China is facing a strong possibility of a slowdown in its economy. Recently, China reported that its official purchasing managers index (PMI) fell to 50.4 from 53.3 in April and stated that manufacturing activity grew at a much slower rate than expected in May. China's exports in April grew only 4.9% YOY, compared with export growth of 29.9% in April 2011 YOY. These developments, combined with other recent data showing weakness in industrial output, trade, and investment, confirm signs of trouble for the Chinese economy. Moreover, the Chinese economy is on track to grow at its slowest pace in a decade. As noted by Fareed Zakaria and Ruchir Sharma, these developments can be attributed, in large part, to the success of the Chinese economy. They point out that a slowdown in growth is a natural consequence of a period of strong economic expansion, as was the case with Japan in the 1970s.
Yet the Chinese government isn't acknowledging a slowdown without a fight. This is because, for now, the maintaining of significant growth in China's economy is its number one priority. The opiate of the Chinese masses is economic prosperity; as long as standards of living continue to grow, the majority of the Chinese population will accept the rule and policies of the Chinese Communist Party. Moreover, the Chinese government is currently in the midst of a huge transition of power in the Communist party, and there have been numerous cases, such as the fiasco surrounding Chen Guangcheng and the scandal surrounding Bo Xilai, of civil unrest. The last development the Chinese government needs is a slowing economy.
With this in mind, China's premier, Wen Jiabao, recently stated that "We should continue to implement a proactive fiscal policy and a prudent monetary policy, while giving more priority to maintaining growth." As noted by Yu Song, economist at Goldman Sachs, "this statement is his clearest expression of concern over the past half year. "On the heels of Wen Jiabao's announcement, the Chinese government appears to be significantly "fast-tracking infrastructure projects." Approvals for the infrastructure projects in the first four months of this year doubled YOY, while central government spending for the first four months soared 27% YOY. Credit Suisse is alsoforecasting infrastructure investment growth in China to accelerate from 9.6% last year to 14.3% this year, and possibly up to 20% this year depending on the aggressiveness of Chinese policies. Moreover, China has also announced in recent weeks it is allocating 66B Yuan to build affordable housing and 26.5B Yuan to subsidize energy-efficient appliance sales.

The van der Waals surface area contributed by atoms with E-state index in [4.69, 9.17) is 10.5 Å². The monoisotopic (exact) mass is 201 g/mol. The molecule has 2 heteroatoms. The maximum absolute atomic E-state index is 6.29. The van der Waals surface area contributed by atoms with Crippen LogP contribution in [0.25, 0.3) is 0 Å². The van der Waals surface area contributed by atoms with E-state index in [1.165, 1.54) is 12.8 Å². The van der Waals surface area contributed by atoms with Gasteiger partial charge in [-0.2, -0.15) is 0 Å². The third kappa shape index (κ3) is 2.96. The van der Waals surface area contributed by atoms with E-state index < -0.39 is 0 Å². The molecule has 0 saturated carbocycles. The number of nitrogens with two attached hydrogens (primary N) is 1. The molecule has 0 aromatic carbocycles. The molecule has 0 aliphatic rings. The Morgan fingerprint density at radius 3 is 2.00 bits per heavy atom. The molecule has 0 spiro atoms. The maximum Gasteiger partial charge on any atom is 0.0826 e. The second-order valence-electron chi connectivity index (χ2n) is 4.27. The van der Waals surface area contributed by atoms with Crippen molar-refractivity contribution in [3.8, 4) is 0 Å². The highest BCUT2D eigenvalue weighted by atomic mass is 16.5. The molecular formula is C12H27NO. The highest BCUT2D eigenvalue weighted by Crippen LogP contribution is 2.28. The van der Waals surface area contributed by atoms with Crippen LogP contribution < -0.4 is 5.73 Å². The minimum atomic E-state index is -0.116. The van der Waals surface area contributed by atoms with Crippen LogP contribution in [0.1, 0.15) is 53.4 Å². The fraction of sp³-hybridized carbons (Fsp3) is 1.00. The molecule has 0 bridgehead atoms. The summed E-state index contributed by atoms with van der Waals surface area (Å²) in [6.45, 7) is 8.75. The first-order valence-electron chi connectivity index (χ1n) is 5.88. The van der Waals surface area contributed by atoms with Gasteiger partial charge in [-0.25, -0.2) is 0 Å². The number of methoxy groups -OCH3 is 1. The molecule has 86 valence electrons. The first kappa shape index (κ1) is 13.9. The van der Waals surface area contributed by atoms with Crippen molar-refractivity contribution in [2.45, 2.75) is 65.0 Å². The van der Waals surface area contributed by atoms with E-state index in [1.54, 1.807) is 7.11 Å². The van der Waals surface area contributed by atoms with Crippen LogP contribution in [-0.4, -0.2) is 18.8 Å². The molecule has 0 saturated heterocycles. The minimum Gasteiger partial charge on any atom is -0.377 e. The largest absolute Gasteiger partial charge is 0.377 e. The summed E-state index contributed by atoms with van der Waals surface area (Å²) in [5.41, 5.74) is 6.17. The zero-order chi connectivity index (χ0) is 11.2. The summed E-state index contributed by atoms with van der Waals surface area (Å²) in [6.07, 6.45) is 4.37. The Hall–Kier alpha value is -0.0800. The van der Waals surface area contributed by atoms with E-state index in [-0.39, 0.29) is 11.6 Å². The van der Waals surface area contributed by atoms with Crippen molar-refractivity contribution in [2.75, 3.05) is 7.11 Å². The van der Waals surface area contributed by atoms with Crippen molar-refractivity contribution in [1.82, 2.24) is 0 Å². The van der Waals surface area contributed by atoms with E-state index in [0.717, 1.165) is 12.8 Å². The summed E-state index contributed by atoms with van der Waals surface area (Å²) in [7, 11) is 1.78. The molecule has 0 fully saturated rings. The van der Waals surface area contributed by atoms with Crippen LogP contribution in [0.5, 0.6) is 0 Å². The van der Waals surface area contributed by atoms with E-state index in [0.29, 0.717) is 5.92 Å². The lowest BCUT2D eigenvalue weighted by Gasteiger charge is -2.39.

China is also keenly following developments in the European sovereign debt crisis, and is currently formulating contingency plans for a potential Greek exit from the Eurozone. The economic weakness of Eurozone countries such as Greece and Spain can significantly affect China; although trade with individual European countries is relatively small, the Eurozone as a whole is China's top trading partner. Moreover, 20% of China's foreign exchange reserves are held in euros and the weakness of the euro compared to the Yuan will raise the prices of Chinese exports to Europe and have negative consequences on China's exports.
China's stimulus policies are yet to be fully revealed. In fact, China has consistently downplayed speculation surrounding its response to the slowdown in not only its economy, but also the global economy. Zhang Yansheng, secretary-general of the academic committee of China's National Development and Reform Commission, has noted that "it would be unwise to overact" and stated that a colossal stimulus package wasn't necessary. However, it would be equally unwise for the Chinese government to downplay the effects of a slowing economy on its ability to govern the Chinese populace.